Saturday, May 14, 2011

More Comments Regarding Violet Plus Silver Watches the Hawk Cam

Blogger has been down. I've got quite a backlog so I’m making numerous small postings. So keep checking back and scroll down to make sure you've seen the previous posts of the day.

I don't know if Quicksilver happened to be on my shoulder at some point when I was reading the New York Times blog and saw the cat watching Violet, but today upon leaving Silver on his living room perch and retreating to the kitchen for a few minutes I returned to find him on my desk. (BAD bird! Very bad bird!) He was completely fixated by Violet and not altogether comfortable. See the raised feathers on his neck.

But he wasn't totally freaking out either. We live on the 27th floor in NYC, and once in a very great while a hawk will fly past the windows. At which time Silver will scream AWWKKK!!!, and fling himself to the floor. It's the only time I've suspected that Grey's might actually have a wired in alarm call. Otherwise no matter how frightened, he speaks English.

So it was very interesting watching him watch the hawk. He had some trepidation, hence the puffed neck feathers looking at the image of Violet, but not the trepidation he'd have had if he thought the hawk was actually there in the flesh. I've always wondered what he thought of the images on television. When bored he'll say, "Wanna watch TV" and he does want to. But it is also his phrase for telling me he wants to go back into the house if he's outside and doesn't want to be.

Strange speaking to another species who obviously thinks and is capable of communicating in my language but somehow at times how his thinking works and how he puts things together is just...well...different.

Don't they appear to be looking at each other? Images can lie.

Enough musing. Back to business.

Mai Stewart, long time contributor of many years to several of New York City's hawk blogs from an email received 5/12, expresses her opinion about the lack of removal of Violet's bad band and has collected a number of interesting comments from various blogs for others to read in case they missed them on the original sites.

What's going on is unconscionable. The DEC is a complete disaster, just wanting control while at the same time being one of the most incompetent and irresponsible governmental agencies I've ever heard about.

In that regard, I've copied below 4 blog postings (3 from today,1 from yesterday) (any red highlighting is mine) (all of which you may already have seen) because they stood out to me (except perhaps #24, para 3). (

(The first blog posting that Mai included has already been posted earlier so I have excised it from this post. D.B.)

The problem is, I don't see what can be done to light a fire under the DEC, which now has the control, having been ceded it by NYU, to get that band and whatever else is there removed from Violet's foot/leg so that her foot/leg can begin to heal.



From: City Room | Hawk Cam Rescue on the Ledge -- Readers' Comments 5/12/11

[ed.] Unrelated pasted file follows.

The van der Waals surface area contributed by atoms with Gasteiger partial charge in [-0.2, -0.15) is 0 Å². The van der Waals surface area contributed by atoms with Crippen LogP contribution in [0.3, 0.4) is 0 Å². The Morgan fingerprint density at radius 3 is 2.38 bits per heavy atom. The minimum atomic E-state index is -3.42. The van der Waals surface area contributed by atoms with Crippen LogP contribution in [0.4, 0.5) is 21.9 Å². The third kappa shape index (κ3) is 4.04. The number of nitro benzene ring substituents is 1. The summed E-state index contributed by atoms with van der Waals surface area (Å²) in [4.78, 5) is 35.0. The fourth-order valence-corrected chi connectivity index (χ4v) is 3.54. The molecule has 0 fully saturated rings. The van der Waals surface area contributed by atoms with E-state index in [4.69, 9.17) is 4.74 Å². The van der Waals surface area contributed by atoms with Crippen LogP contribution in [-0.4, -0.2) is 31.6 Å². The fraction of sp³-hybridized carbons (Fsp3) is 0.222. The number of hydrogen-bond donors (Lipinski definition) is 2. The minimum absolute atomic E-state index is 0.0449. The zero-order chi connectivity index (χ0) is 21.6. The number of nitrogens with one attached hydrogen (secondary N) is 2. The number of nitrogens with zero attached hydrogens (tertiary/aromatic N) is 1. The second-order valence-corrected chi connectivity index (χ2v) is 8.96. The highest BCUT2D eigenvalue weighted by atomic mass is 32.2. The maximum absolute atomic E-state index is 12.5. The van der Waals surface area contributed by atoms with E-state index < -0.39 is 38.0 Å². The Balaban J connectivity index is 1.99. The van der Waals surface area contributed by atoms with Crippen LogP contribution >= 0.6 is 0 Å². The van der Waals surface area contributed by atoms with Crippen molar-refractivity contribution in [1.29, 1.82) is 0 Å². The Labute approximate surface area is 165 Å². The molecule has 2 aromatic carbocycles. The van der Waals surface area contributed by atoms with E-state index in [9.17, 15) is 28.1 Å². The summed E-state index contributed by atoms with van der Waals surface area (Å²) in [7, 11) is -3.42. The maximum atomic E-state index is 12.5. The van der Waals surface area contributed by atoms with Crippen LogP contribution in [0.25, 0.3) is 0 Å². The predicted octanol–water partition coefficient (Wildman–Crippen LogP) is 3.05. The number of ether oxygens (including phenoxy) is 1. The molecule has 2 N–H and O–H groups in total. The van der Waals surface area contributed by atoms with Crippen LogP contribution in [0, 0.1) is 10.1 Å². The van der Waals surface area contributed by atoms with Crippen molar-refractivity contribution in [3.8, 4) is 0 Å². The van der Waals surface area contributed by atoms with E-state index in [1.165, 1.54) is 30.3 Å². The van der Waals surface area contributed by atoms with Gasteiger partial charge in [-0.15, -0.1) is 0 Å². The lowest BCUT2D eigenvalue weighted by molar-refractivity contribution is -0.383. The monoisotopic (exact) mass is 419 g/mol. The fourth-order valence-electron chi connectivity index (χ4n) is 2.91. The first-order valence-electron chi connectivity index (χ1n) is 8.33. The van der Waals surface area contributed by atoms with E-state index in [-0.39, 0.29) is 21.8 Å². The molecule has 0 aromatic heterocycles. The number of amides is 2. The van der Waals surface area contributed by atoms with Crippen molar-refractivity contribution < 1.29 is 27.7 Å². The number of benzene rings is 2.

JH -- Virginia -- May 12th, 2011 -- 8:44 pm

So now the people at the DEC have decide to do nothing again.

I wish that a real raptor expert would be called in. Someone who knows about the birds and not just a vet who may not even be an avian expert.

Doesn't the US Fish and Wildlife Service have final control in these situations and shouldn't they be consulted? I have just sent them an email informing them of the situation so, if they do have the ultimate say, they will be aware of what it going on with the DEC.

46. Trev, Bronx, NY -- May 11th, 2011 5:56 pm --

I am not a vet but as an MD with surgical expertise, following this sad drama, I am hopeful. Looking at some closeups of Violet's leg, I am fairly certain that the arterial circulation to the foot is not or only minimally is the venous and lymphatic vessel return that is compromised, hence the swelling. There seems to be no infection and Viiolet seems to be in general good health otherwise, able to fly, hunt and feed and shows no lethargy, malaise or other evidence of systemic illness. I believe that if the band is removed and wounds, if any, cleaned,and Violet is returned to the nest, the swelling will resolve quickly as venous and lymphatic circulation is restored....this opinion is of course based on human not avian experience,...hope all goes well...
Trev Greene

Bruce Yolton post 5/12/11

Tonight was a delightful evening in Washington Square. Bobby was present most of the evening and Violet took a break from the nest.

The New York Times reports that Chris Nadereski and a vet from the Bronx Zoo will be on hand tomorrow afternoon to remove Violet's band. We'll see how they do. Both of these individuals aren't normally doing rehabilitation work with Red-tailed Hawks in New York City.

In general, the N.Y.S. D.E.C. chooses folks who have excellent curriculum vitae when the press is involved, rather than experienced but less credentialed individuals. Those who know the true details of the coyote Hal's death will understand what I'm talking about.

Update: No action was taken on Thursday. I have no details. I would suggest keeping an eye on the New York Times blog. Although her leg doesn't seem normal, she is no longer knuckling her talons. This is a good sign.